Oct 4, 2013, updated March 2015
The double burden of under-nutrition and obesity is apparent in the Philippines according to recent statistics.
The problem of under-nutrition in the country has remained unchanged in the last two decades, according to figures based on the National Nutrition Survey conducted in 2011 by the Food and Nutrition Research Institute (FNRI) of the Department of Science and Technology.
In the Philippines, more than 30% of children aged six to ten are underweight. A high number of children in the same age bracket are stunted in growth.
The number of overweight children remains low but the figure has increased over time.
Nestlé launched its Healthy Kids Programme in the Philippines to help address these increasing problems.
The programme aims to raise awareness about healthy eating habits, the concept of a balanced and nutritious meal, encourage physical activity, introduce food safety behaviour, and highlight the importance of reading food labels to school children aged nine to ten years old.
IN-CLASS ACTIVITIES: A student dancing to the Go Grow song.
The lesson plans and curriculum were developed in collaboration with the Food and Nutrition Research Institute of the Department of Science and Technology (FNRI-DOST). The partnership was formed after a memorandum of understanding was signed in May 2013.
A total of ten lessons take place over three months emphasising food safety habits, teaching students about the concept of a balanced meal through FNRI-DOST’s ‘Pinggang Pinoy’ or Filipino Plate, and understanding food labels.
Lessons also highlight the nutritional benefits of ‘go’, ‘grow’ and ‘glow’ foods. Children will learn about how they form part of nutritious daily meals and encourage balanced diets.
The school-based programme is targeted at low-income areas and has been integrated into the school curriculum.
Taught by the teachers themselves the programme consists of fun and interactive activities such as pictionary, board games and role play.
Home and social environments also aim to mirror what is being taught in the classroom. There are three nutrition education sessions for parents and canteen workers encouraging them to promote nutrition education at home and at school.
Teachers are also given easy-to-understand instruction manuals about how to plan their lessons and how much time to designate for each activity. They were also given visual aids to use in their lessons.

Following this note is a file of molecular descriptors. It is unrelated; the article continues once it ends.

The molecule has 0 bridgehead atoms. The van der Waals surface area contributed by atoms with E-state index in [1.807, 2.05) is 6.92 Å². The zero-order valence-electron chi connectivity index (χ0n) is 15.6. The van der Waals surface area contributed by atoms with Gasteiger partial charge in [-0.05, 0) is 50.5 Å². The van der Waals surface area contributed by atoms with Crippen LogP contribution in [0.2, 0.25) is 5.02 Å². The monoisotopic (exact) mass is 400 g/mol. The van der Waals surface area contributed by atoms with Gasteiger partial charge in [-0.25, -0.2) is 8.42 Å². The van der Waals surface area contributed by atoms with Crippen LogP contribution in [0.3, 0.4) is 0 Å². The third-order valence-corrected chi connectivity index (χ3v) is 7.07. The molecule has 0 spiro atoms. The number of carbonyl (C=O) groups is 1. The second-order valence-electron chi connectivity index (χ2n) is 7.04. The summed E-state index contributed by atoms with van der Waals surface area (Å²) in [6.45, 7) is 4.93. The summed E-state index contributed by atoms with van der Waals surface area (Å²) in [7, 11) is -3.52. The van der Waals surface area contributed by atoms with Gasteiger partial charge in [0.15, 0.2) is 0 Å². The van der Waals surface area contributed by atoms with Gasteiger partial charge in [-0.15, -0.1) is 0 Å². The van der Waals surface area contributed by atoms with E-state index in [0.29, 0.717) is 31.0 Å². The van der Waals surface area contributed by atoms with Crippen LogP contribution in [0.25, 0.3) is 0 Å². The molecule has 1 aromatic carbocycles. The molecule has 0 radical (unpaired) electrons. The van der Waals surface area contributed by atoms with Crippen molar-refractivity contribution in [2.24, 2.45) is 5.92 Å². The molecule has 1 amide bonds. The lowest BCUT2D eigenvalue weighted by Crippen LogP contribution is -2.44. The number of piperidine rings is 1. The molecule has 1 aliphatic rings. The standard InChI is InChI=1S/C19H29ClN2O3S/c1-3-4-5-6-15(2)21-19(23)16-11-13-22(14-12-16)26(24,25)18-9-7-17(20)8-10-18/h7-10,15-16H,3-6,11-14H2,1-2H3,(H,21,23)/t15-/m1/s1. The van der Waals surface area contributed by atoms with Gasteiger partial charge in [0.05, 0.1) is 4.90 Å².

Children, parents and schoolteachers use simple posters, flash cards and worksheets to help them understand the nutritional value of a healthy and balanced diet available in the local language, Tagalog.
The programme will be monitored throughout and measured through a food diary, tests, surveys, and five household case studies.
A research study was conducted by FNRI-DOST to compare results of the programme with a control school that did not participate in the programme.
The results showed a significant increase in the change in knowledge, attitude and behaviour comparing both pre and post-test and survey scores. It also showed that results were significantly higher in comparison to a school that did not take part in the Healthy Kids Programme.
For example, to demonstrate change in knowledge, when asked about the definition of a balanced meal only 64.4% of respondents knew the answer before the programme. This rose to 94.5% after the programme.
For the change in behaviour, 82.2% of students now read labels based on survey results.
Regarding attitude, when asked about their perception of importance on reading labels, a total of 100% of participating students answered that it was important, compared to only 77.9% of non-participating students who answered positively.
Value to Society
TEACHING GOOD VALUES: A student taking part in a Healthy Kids game.
In 2013, the Healthy Kids Programme was piloted in Malhacan Elementary School, in the Philippine city of Meycauayan in Bulacan province for more than 40 pupils aged nine to ten years old. This helped to test materials and provide feedback on the curriculum content.
The programme was further rolled out in July 2013 in two schools, reaching 298 students. In 2014, it reached five schools and 748 students.
To date, the programme has reached 1,046 grade four students in five schools located near the Nestlé Philippines factory sites.
Focusing on the research study conducted by FNRI-DOST, it is clear that this interactive type of nutrition education contributes to a positive change in knowledge, attitude and behaviour towards nutrition, which is helping to address the current under-nutrition problem that the country is facing.
Value to Nestlé
The programme establishes a global competitive advantage and demonstrates Nestlé’s commitment to address health issues globally; and has a positive impact on Nestlé’s reputation as a leading Nutrition, Health and Wellness company.
Nestlé Philippines has partnered with the Department of Agriculture’s Bureau of Plant Industries to create a ‘School Garden Manual’, which will be distributed to various public schools in the country.
The manual serves as a guide to teach both students and teachers how to establish a school garden. It will create an environment that aims to support the students’ newly increased knowledge, attitude and behaviour by ensuring that there will be a steady and affordable supply of vegetables at the school
In 2015, the programme will expand to the surrounding schools near to Nestlé Philippines’ factory sites.